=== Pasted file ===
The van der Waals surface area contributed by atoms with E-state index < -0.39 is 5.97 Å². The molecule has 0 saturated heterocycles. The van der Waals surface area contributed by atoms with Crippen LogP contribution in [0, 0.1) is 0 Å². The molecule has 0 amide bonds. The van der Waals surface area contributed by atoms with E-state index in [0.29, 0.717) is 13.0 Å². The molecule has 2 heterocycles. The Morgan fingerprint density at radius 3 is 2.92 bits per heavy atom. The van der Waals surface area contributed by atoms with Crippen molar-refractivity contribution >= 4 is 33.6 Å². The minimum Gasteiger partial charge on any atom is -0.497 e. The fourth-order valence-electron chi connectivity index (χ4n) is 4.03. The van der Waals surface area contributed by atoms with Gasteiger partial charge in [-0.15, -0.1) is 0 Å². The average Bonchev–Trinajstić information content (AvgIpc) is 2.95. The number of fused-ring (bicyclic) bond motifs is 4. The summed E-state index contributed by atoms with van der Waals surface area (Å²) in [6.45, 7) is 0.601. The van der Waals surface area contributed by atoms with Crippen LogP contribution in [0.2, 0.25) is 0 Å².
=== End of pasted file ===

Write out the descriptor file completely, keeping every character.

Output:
The van der Waals surface area contributed by atoms with E-state index < -0.39 is 5.97 Å². The molecule has 0 saturated heterocycles. The van der Waals surface area contributed by atoms with Crippen LogP contribution in [0, 0.1) is 0 Å². The molecule has 0 amide bonds. The van der Waals surface area contributed by atoms with E-state index in [0.29, 0.717) is 13.0 Å². The molecule has 2 heterocycles. The Morgan fingerprint density at radius 3 is 2.92 bits per heavy atom. The van der Waals surface area contributed by atoms with Crippen molar-refractivity contribution >= 4 is 33.6 Å². The minimum Gasteiger partial charge on any atom is -0.497 e. The fourth-order valence-electron chi connectivity index (χ4n) is 4.03. The van der Waals surface area contributed by atoms with Gasteiger partial charge in [-0.15, -0.1) is 0 Å². The average Bonchev–Trinajstić information content (AvgIpc) is 2.95. The number of fused-ring (bicyclic) bond motifs is 4. The summed E-state index contributed by atoms with van der Waals surface area (Å²) in [6.45, 7) is 0.601. The van der Waals surface area contributed by atoms with Crippen LogP contribution in [0.2, 0.25) is 0 Å².